TEM images of LiFePO4/C and LiFe0.9Mn0.1PO4/C are shown in Figure 2. The two samples are composed of small agglomerated particles whose size is in the range of 100-200 nm. Compared with the undoped LiFePO4/C, the LiFe0.9Mn0.1PO4/C sample has a smaller particle size. TEM analysis confirms a primary crystallite aggregate structure for both LiFePO4/C and LiFe0.9Mn0.1PO4/C. The crystallite size of LiFePO4/C is obviously larger than the one observed for LiFe0.9Mn0.1PO4/C. The uniform and small particle size of LiFe0.9Mn0.1PO4/C will be beneficial to reduce the diffusion length of lithium ion inside the materials, resulting in fast reaction and diffusion kinetics, which can improve charge-discharge capacity and cycling performance. Some uniform carbon-webs are found in the interstitial particle and boundary region (marked with arrows in Figure 2), which are generated from the carbonization of glucose. The carbon webs provide highly conductive channels for the electron mobility among LiFePO4 active particles and enhance the electronic conductivity of the composites.27 The EDX spectra of LiFePO4/C (Figure 2c) and LiFe0.9Mn0.1PO4/C (Figure 2d) clearly confirm that the LiFe0.9Mn0.1PO4/C sample contains Fe, P, O, C and an amount of Mn, while LiFePO4/C does not contain Mn. The atomic ratio of Mn:Fe:P (0.105:0.896:1.000) can be calculated from the EDX pattern. Coupled with the results of the ICP analysis, the real chemical compositions of the LiFe0.9Mn0.1PO4/C sample is identified as Li0.996Fe0.896Mn0.105PO4/C, which is very close to the designed value.

Electrochemical characterization

Figure 3 shows the initial discharge curves of the LiFePO4/C and LiFe0.9Mn0.1PO4/C cathodes at current rates from 0.1 to 10.0 C (C = 170 mA g-1). The cells were tested in two models: (i) charged and discharged both at 0.1-1.0 C, as low rate test, and (ii) charged at 1 C and discharged at 2.0-10.0 C, as high rate test. There is no observable charge/discharge plateau associated with the Mn2+/Mn3+ redox couple in Figure 3b. This indicates that Fe2+/Fe3+ is practically the only redox couple that contributes to the electrochemical reaction in the LiFe0.9Mn0.1PO4/C cathode. It is also observed that the discharge performance of undoped LiFePO4/C is strongly affected by the current density, and its average discharge voltage obviously decreases from 3.40 V (0.1 C) to 2.80 V (10.0 C) with increasing current densities. However, LiFe0.9Mn0.1PO4/C exhibits an increased initial discharge voltage at all test rates, and the drop of voltage is eased with the increased current densities (3.45 V at 0.1 C and 3.12 V at 10.0 C). This confirms that Mn-doping eases the polarization of the active materials under high current density, and the electrode kinetics of the cathode material is thus improved.28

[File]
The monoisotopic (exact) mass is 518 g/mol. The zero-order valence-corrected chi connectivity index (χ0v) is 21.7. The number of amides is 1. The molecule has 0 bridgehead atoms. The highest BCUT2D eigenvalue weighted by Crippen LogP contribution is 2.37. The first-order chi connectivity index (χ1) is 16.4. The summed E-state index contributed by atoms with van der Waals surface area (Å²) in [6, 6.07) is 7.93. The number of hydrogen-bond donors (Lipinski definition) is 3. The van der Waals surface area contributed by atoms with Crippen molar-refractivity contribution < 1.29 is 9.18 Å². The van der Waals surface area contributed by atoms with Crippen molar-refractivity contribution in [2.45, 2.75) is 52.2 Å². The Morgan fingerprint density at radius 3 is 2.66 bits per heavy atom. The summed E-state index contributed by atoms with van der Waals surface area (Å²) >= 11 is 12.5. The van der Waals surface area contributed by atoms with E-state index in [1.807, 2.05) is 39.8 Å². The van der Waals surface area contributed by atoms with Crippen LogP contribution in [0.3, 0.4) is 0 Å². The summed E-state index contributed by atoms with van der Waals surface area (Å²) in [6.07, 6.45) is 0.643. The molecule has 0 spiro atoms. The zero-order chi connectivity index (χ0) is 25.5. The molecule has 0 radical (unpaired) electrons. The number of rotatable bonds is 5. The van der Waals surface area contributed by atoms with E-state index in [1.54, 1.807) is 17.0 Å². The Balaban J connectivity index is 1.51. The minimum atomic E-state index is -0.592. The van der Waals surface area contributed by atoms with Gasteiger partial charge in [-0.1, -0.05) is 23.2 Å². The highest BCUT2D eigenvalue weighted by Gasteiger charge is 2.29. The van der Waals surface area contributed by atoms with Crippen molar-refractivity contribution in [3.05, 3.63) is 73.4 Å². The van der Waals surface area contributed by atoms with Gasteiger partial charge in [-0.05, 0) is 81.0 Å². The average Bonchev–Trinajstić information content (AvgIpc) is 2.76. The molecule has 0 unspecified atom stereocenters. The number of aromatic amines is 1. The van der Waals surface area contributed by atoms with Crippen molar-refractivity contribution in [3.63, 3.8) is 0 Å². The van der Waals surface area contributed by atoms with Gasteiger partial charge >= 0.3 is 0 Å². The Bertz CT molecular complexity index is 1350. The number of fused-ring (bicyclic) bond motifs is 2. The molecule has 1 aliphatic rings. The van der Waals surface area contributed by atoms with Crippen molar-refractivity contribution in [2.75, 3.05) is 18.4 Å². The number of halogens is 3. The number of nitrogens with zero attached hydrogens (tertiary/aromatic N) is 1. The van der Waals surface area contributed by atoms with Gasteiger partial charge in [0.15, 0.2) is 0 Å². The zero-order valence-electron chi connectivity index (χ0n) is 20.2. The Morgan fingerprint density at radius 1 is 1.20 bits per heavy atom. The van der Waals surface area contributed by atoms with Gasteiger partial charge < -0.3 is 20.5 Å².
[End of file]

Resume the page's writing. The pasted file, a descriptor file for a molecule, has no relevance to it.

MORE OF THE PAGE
LiFePO4/C delivers a discharge capacity of 158.1 mA h g-1 at a low discharge rate of 0.1 C (170 mA g-1) (Figure 3a, Table 2), corresponding to 93% of the theoretical capacity of LiFePO4. LiFe0.9Mn0.1PO4/C shows a discharge capacity of 154.1 mA h g-1 at 0.1 C rate. Since the Mn2+/Mn3+ redox couple contributes very little to the capacity, the theoretical capacity of LiFe0.9Mn0.1PO4/C is reduced to 153 mA h g-1. It is suggested that almost the full Fe2+ amount in LiFe0.9Mn0.1PO4/C is electrochemically utilized at 0.1 C rate, indicating that the utilization of the Fe2+/Fe3+ redox reaction is improved with Mn-doping. Furthermore, LiFePO4/C exhibits discharge capacities of 131.5, 105.8, 97.1 and 62.8 mA h g-1 at high discharge rates of 1.0, 3.0, 5.0 and 10.0 C, respectively. However, LiFe0.9Mn0.1PO4/C shows better rate capability as its discharge capacities can reach 138.8, 120.0 and 110.7 mA h g-1 at the high discharge rates of 1.0, 3.0 and 5.0 C, respectively. When the current is increased to a rate of 10.0 C, the discharge capacity of the LiFe0.9Mn0.1PO4/C material can reach the value of 94.0 mA h g-1.

The cycle performances of the LiFePO4/C and LiFe0.9Mn0.1PO4/C cathodes at various current rates are presented in Figure 4. Due to the limited lithium diffusion and electronic conduction, the discharge capacity decreased with increasing current rates. LiFe0.9Mn0.1PO4/C shows better discharge capacity at high current rates than LiFePO4/C. Both samples exhibit good performance on capacity retention because of the carbon-coating. This suggests that the carbon-coating protects the active material from the direct contact with the electrolyte, thus improving the electronic conductivity of LiFePO4.



The electrodes were cycled at 0.1 C after 120 cycles with various current rates. For both samples, full recovery of the discharge capacity is observed at 0.1 C rate even after continuous 10.0 C rate cycles, indicating that the structures of the two samples are very stable during the high rate cycling. The good rate capability of LiFe0.9Mn0.1PO4/C can be attributed to the highly uniform distribution of carbon and to the reduced polarization and improved lithium ion diffusion in the lithium intercalation/de-intercalation process induced by Mn-doping.